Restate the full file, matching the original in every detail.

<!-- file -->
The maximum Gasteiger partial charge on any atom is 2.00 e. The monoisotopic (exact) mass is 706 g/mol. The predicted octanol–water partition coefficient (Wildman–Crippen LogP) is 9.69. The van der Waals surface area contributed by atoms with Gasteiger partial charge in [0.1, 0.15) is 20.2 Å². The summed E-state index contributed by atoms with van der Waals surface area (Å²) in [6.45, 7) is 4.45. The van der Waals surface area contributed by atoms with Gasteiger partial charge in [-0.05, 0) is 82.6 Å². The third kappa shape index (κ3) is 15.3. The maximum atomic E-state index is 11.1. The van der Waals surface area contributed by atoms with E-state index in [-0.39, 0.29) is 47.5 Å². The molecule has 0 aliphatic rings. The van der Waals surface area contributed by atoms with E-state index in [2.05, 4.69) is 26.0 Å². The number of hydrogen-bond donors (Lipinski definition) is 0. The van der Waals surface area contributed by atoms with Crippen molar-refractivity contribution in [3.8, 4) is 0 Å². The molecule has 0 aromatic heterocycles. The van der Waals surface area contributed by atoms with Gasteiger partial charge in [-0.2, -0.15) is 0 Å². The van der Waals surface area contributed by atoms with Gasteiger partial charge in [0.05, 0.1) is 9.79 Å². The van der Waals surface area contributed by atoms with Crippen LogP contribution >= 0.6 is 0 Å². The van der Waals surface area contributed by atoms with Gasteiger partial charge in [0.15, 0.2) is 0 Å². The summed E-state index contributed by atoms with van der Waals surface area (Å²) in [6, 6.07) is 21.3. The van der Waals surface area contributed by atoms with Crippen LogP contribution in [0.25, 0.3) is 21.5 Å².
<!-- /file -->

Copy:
The maximum Gasteiger partial charge on any atom is 2.00 e. The monoisotopic (exact) mass is 706 g/mol. The predicted octanol–water partition coefficient (Wildman–Crippen LogP) is 9.69. The van der Waals surface area contributed by atoms with Gasteiger partial charge in [0.1, 0.15) is 20.2 Å². The summed E-state index contributed by atoms with van der Waals surface area (Å²) in [6.45, 7) is 4.45. The van der Waals surface area contributed by atoms with Gasteiger partial charge in [-0.05, 0) is 82.6 Å². The third kappa shape index (κ3) is 15.3. The maximum atomic E-state index is 11.1. The van der Waals surface area contributed by atoms with E-state index in [-0.39, 0.29) is 47.5 Å². The molecule has 0 aliphatic rings. The van der Waals surface area contributed by atoms with E-state index in [2.05, 4.69) is 26.0 Å². The number of hydrogen-bond donors (Lipinski definition) is 0. The van der Waals surface area contributed by atoms with Crippen molar-refractivity contribution in [3.8, 4) is 0 Å². The molecule has 0 aromatic heterocycles. The van der Waals surface area contributed by atoms with Gasteiger partial charge in [-0.2, -0.15) is 0 Å². The van der Waals surface area contributed by atoms with Gasteiger partial charge in [0.05, 0.1) is 9.79 Å². The van der Waals surface area contributed by atoms with Crippen LogP contribution >= 0.6 is 0 Å². The van der Waals surface area contributed by atoms with Gasteiger partial charge in [0.15, 0.2) is 0 Å². The summed E-state index contributed by atoms with van der Waals surface area (Å²) in [6, 6.07) is 21.3. The van der Waals surface area contributed by atoms with Crippen LogP contribution in [0.25, 0.3) is 21.5 Å².